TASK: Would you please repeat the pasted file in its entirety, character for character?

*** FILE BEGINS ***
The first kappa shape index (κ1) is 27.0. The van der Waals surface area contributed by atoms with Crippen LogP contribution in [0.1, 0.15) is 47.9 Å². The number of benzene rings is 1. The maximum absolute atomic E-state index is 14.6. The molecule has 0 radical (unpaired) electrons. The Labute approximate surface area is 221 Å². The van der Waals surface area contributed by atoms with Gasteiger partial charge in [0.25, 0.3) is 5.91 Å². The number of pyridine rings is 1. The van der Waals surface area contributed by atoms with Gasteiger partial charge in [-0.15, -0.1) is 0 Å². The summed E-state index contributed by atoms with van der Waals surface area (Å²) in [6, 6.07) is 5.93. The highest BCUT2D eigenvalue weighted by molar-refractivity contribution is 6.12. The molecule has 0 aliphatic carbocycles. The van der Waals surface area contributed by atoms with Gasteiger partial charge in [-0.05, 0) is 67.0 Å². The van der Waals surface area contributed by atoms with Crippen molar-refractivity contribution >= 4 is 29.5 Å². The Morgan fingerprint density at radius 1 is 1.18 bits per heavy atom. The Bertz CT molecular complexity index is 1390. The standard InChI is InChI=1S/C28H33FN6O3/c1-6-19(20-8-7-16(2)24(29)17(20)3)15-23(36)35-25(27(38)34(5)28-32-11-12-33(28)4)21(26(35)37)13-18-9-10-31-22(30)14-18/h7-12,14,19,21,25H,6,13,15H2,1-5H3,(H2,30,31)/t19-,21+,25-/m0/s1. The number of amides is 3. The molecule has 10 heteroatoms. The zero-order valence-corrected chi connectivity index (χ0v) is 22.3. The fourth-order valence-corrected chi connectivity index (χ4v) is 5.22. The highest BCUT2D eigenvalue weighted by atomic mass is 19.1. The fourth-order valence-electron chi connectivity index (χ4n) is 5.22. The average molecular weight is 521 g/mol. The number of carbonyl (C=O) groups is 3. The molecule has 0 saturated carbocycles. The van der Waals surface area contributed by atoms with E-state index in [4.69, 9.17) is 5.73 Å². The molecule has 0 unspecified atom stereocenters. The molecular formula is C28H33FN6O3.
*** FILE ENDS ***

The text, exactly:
The first kappa shape index (κ1) is 27.0. The van der Waals surface area contributed by atoms with Crippen LogP contribution in [0.1, 0.15) is 47.9 Å². The number of benzene rings is 1. The maximum absolute atomic E-state index is 14.6. The molecule has 0 radical (unpaired) electrons. The Labute approximate surface area is 221 Å². The van der Waals surface area contributed by atoms with Gasteiger partial charge in [0.25, 0.3) is 5.91 Å². The number of pyridine rings is 1. The van der Waals surface area contributed by atoms with Gasteiger partial charge in [-0.15, -0.1) is 0 Å². The summed E-state index contributed by atoms with van der Waals surface area (Å²) in [6, 6.07) is 5.93. The highest BCUT2D eigenvalue weighted by molar-refractivity contribution is 6.12. The molecule has 0 aliphatic carbocycles. The van der Waals surface area contributed by atoms with Gasteiger partial charge in [-0.05, 0) is 67.0 Å². The van der Waals surface area contributed by atoms with Crippen molar-refractivity contribution >= 4 is 29.5 Å². The Morgan fingerprint density at radius 1 is 1.18 bits per heavy atom. The Bertz CT molecular complexity index is 1390. The standard InChI is InChI=1S/C28H33FN6O3/c1-6-19(20-8-7-16(2)24(29)17(20)3)15-23(36)35-25(27(38)34(5)28-32-11-12-33(28)4)21(26(35)37)13-18-9-10-31-22(30)14-18/h7-12,14,19,21,25H,6,13,15H2,1-5H3,(H2,30,31)/t19-,21+,25-/m0/s1. The number of amides is 3. The molecule has 10 heteroatoms. The zero-order valence-corrected chi connectivity index (χ0v) is 22.3. The fourth-order valence-corrected chi connectivity index (χ4v) is 5.22. The highest BCUT2D eigenvalue weighted by atomic mass is 19.1. The fourth-order valence-electron chi connectivity index (χ4n) is 5.22. The average molecular weight is 521 g/mol. The number of carbonyl (C=O) groups is 3. The molecule has 0 saturated carbocycles. The van der Waals surface area contributed by atoms with E-state index in [4.69, 9.17) is 5.73 Å². The molecule has 0 unspecified atom stereocenters. The molecular formula is C28H33FN6O3.